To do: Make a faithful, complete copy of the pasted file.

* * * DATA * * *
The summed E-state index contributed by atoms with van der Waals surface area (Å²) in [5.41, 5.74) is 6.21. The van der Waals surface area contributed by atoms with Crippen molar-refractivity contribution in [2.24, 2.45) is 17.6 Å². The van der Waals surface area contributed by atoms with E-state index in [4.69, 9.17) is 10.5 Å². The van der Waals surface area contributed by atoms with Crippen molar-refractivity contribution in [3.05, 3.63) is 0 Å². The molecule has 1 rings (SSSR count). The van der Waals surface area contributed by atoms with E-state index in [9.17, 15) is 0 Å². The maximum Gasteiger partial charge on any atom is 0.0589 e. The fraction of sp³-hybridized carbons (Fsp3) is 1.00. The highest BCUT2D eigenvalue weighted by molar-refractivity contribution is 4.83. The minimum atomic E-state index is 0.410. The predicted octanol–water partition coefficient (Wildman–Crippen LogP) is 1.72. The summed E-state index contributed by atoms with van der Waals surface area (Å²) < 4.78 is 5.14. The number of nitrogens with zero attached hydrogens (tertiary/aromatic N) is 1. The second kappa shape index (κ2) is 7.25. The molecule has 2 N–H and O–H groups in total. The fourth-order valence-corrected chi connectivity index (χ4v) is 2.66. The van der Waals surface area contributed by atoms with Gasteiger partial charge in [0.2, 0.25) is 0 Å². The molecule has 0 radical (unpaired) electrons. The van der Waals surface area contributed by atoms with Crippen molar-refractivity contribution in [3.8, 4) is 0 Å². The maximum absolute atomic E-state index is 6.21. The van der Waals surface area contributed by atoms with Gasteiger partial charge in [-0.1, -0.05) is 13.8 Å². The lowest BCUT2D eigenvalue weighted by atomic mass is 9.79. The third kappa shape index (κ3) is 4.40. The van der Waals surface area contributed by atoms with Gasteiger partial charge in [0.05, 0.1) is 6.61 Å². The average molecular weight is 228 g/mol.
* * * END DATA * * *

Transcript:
The summed E-state index contributed by atoms with van der Waals surface area (Å²) in [5.41, 5.74) is 6.21. The van der Waals surface area contributed by atoms with Crippen molar-refractivity contribution in [2.24, 2.45) is 17.6 Å². The van der Waals surface area contributed by atoms with E-state index in [4.69, 9.17) is 10.5 Å². The van der Waals surface area contributed by atoms with Crippen molar-refractivity contribution in [3.05, 3.63) is 0 Å². The molecule has 1 rings (SSSR count). The van der Waals surface area contributed by atoms with E-state index in [9.17, 15) is 0 Å². The maximum Gasteiger partial charge on any atom is 0.0589 e. The fraction of sp³-hybridized carbons (Fsp3) is 1.00. The highest BCUT2D eigenvalue weighted by molar-refractivity contribution is 4.83. The minimum atomic E-state index is 0.410. The predicted octanol–water partition coefficient (Wildman–Crippen LogP) is 1.72. The summed E-state index contributed by atoms with van der Waals surface area (Å²) < 4.78 is 5.14. The number of nitrogens with zero attached hydrogens (tertiary/aromatic N) is 1. The second kappa shape index (κ2) is 7.25. The molecule has 2 N–H and O–H groups in total. The fourth-order valence-corrected chi connectivity index (χ4v) is 2.66. The van der Waals surface area contributed by atoms with Gasteiger partial charge in [0.2, 0.25) is 0 Å². The molecule has 0 radical (unpaired) electrons. The van der Waals surface area contributed by atoms with Crippen molar-refractivity contribution in [3.8, 4) is 0 Å². The maximum absolute atomic E-state index is 6.21. The van der Waals surface area contributed by atoms with Gasteiger partial charge in [-0.1, -0.05) is 13.8 Å². The lowest BCUT2D eigenvalue weighted by atomic mass is 9.79. The third kappa shape index (κ3) is 4.40. The van der Waals surface area contributed by atoms with Gasteiger partial charge in [0.05, 0.1) is 6.61 Å². The average molecular weight is 228 g/mol.